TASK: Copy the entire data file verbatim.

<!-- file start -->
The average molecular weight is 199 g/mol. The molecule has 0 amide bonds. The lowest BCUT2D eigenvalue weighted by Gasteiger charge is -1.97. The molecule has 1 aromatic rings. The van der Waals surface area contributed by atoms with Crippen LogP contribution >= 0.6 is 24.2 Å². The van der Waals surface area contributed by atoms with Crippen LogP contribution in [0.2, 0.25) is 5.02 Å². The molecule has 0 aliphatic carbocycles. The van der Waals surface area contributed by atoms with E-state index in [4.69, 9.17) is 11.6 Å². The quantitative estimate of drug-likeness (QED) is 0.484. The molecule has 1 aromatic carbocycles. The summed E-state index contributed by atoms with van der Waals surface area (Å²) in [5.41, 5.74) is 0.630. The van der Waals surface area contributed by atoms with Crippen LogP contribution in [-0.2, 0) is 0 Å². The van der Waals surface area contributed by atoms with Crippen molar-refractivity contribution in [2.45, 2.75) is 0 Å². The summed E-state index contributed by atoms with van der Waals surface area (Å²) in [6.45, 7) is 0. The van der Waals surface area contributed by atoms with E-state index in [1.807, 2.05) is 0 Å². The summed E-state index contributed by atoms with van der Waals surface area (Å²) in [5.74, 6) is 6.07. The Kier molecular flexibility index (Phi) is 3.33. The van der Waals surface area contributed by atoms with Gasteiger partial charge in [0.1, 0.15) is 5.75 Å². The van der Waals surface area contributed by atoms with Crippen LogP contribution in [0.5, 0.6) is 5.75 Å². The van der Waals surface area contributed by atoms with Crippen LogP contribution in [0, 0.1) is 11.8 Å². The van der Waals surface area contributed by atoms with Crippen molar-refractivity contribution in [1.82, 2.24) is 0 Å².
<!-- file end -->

The average molecular weight is 199 g/mol. The molecule has 0 amide bonds. The lowest BCUT2D eigenvalue weighted by Gasteiger charge is -1.97. The molecule has 1 aromatic rings. The van der Waals surface area contributed by atoms with Crippen LogP contribution >= 0.6 is 24.2 Å². The van der Waals surface area contributed by atoms with Crippen LogP contribution in [0.2, 0.25) is 5.02 Å². The molecule has 0 aliphatic carbocycles. The van der Waals surface area contributed by atoms with E-state index in [4.69, 9.17) is 11.6 Å². The quantitative estimate of drug-likeness (QED) is 0.484. The molecule has 1 aromatic carbocycles. The summed E-state index contributed by atoms with van der Waals surface area (Å²) in [5.41, 5.74) is 0.630. The van der Waals surface area contributed by atoms with Crippen LogP contribution in [-0.2, 0) is 0 Å². The van der Waals surface area contributed by atoms with Crippen molar-refractivity contribution in [2.45, 2.75) is 0 Å². The summed E-state index contributed by atoms with van der Waals surface area (Å²) in [6.45, 7) is 0. The van der Waals surface area contributed by atoms with E-state index in [1.807, 2.05) is 0 Å². The summed E-state index contributed by atoms with van der Waals surface area (Å²) in [5.74, 6) is 6.07. The Kier molecular flexibility index (Phi) is 3.33. The van der Waals surface area contributed by atoms with Gasteiger partial charge in [0.1, 0.15) is 5.75 Å². The van der Waals surface area contributed by atoms with Crippen LogP contribution in [0.5, 0.6) is 5.75 Å². The van der Waals surface area contributed by atoms with Crippen LogP contribution in [0, 0.1) is 11.8 Å². The van der Waals surface area contributed by atoms with Crippen molar-refractivity contribution in [1.82, 2.24) is 0 Å².